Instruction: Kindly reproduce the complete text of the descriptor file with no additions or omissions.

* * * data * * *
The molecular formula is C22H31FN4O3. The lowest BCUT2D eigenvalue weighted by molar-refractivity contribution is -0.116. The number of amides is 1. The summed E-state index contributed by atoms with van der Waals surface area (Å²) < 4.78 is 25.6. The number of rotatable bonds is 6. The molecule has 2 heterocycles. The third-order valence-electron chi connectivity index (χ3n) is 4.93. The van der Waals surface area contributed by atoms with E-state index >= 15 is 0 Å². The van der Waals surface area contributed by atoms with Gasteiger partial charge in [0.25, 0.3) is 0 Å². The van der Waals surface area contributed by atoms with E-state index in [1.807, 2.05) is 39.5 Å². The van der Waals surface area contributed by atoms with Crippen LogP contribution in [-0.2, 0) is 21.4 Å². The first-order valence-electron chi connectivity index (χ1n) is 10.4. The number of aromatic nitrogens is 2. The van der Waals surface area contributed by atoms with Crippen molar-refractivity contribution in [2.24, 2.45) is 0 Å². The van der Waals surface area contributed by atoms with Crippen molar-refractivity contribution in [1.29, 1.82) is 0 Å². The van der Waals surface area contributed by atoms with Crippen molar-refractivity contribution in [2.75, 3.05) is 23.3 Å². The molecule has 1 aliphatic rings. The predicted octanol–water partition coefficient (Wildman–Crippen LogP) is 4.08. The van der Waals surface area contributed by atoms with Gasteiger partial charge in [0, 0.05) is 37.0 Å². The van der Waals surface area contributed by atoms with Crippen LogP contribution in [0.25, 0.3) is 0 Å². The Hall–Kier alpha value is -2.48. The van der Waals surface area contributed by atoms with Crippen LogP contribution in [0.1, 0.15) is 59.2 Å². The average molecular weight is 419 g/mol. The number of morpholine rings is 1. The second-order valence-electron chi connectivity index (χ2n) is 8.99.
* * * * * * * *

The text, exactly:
The molecular formula is C22H31FN4O3. The lowest BCUT2D eigenvalue weighted by molar-refractivity contribution is -0.116. The number of amides is 1. The summed E-state index contributed by atoms with van der Waals surface area (Å²) < 4.78 is 25.6. The number of rotatable bonds is 6. The molecule has 2 heterocycles. The third-order valence-electron chi connectivity index (χ3n) is 4.93. The van der Waals surface area contributed by atoms with E-state index >= 15 is 0 Å². The van der Waals surface area contributed by atoms with Gasteiger partial charge in [0.25, 0.3) is 0 Å². The van der Waals surface area contributed by atoms with E-state index in [1.807, 2.05) is 39.5 Å². The van der Waals surface area contributed by atoms with Crippen LogP contribution in [-0.2, 0) is 21.4 Å². The first-order valence-electron chi connectivity index (χ1n) is 10.4. The number of aromatic nitrogens is 2. The van der Waals surface area contributed by atoms with Crippen molar-refractivity contribution in [2.24, 2.45) is 0 Å². The van der Waals surface area contributed by atoms with Crippen molar-refractivity contribution in [1.29, 1.82) is 0 Å². The van der Waals surface area contributed by atoms with Crippen molar-refractivity contribution in [2.75, 3.05) is 23.3 Å². The molecule has 1 aliphatic rings. The predicted octanol–water partition coefficient (Wildman–Crippen LogP) is 4.08. The van der Waals surface area contributed by atoms with Gasteiger partial charge in [0, 0.05) is 37.0 Å². The van der Waals surface area contributed by atoms with Crippen LogP contribution in [0.25, 0.3) is 0 Å². The Hall–Kier alpha value is -2.48. The van der Waals surface area contributed by atoms with Crippen LogP contribution in [0.1, 0.15) is 59.2 Å². The average molecular weight is 419 g/mol. The number of morpholine rings is 1. The second-order valence-electron chi connectivity index (χ2n) is 8.99.